SAN FRANCISCO, June 10, 2021 – California Attorney General Rob Bonta and Governor Gavin Newsom announced today that the state has appealed a recent decision by the U.S. District Court for the Southern District of California in Miller v. Bonta that declared California’s assault weapons laws unconstitutional. The Attorney General will also ask the U.S. Court of Appeals for the Ninth Circuit to stay the district court’s ruling, which would extend the current 30-day stay of the decision and leave the laws in effect throughout the appeal process.
“Equating firearms that have been used in many of the deadliest mass shootings in this country with Swiss Army knives has no basis in law or fact,” said Attorney General Bonta. “The ban on assault weapons will not put an end to all gun violence, but it is one important tool the state has to protect the safety of Californians while also respecting the rights of law-abiding residents who choose to possess firearms. We have appealed the district court’s ruling and will continue our defense of the state’s commonsense gun laws.”
“California’s assault weapons ban has saved lives, and we refuse to let these weapons of war back onto our streets,” said Governor Newsom. “This ban was enacted after a shooting that took the lives of five schoolchildren and injured countless more, and my administration will do whatever it takes to continue protecting Californians and leading the nation in gun safety laws. This is a fight California will never back down from, period.”
On June 4, 2021, a federal judge overturned California’s 32-year ban on assault weapons, calling the law unconstitutional. At issue in Miller v. Bonta is an amendment to the Assault Weapons Control Act (AWCA). In 1989, the California Legislature passed the Roberti-Roos Assault Weapons Control Act, which classified specific brands and models of semi-automatic firearms as assault weapons and banned the ownership and transfer of those firearms. In 2000, an amendment to the law took effect, adding a flexible, features-based definition of assault weapons to prevent gun manufacturers from producing functionally identical firearms to the ones that are prohibited. In its ruling, the District Court enjoined only specific provisions of the Act.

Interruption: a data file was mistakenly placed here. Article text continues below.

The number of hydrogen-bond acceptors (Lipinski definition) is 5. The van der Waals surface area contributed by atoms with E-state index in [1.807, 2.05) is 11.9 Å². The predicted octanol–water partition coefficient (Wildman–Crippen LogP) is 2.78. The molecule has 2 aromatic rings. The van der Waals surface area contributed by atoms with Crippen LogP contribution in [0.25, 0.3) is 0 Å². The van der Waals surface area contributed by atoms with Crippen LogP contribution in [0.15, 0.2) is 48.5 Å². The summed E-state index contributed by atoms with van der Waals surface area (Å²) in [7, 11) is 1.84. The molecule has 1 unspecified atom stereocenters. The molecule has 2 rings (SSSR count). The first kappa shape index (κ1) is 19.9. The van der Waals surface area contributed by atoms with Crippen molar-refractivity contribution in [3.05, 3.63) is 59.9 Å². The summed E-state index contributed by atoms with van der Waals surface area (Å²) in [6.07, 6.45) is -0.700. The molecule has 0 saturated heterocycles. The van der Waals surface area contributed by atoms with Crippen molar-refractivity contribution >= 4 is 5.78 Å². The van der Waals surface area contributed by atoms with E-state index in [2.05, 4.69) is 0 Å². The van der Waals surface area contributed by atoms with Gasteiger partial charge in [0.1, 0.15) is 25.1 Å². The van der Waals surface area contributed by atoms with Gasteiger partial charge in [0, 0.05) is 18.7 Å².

Like California’s other commonsense gun laws, the ban on assault weapons was passed to curb violence in the state, including the injuries and lives lost during mass shootings. According to Everytown, for the past 12 years, the use of an assault weapon in a mass shooting has led to “six times as many people shot per incident than when there was no assault weapon.” In addition to prioritizing public safety, California’s gun laws also respect the rights of law-abiding Californians who choose to possess firearms for self-defense.
When the Court issued its ruling, it stayed the decision for 30 days, so the ban on assault weapons remains in full force and effect.
A copy of the Notice of Appeal is available here.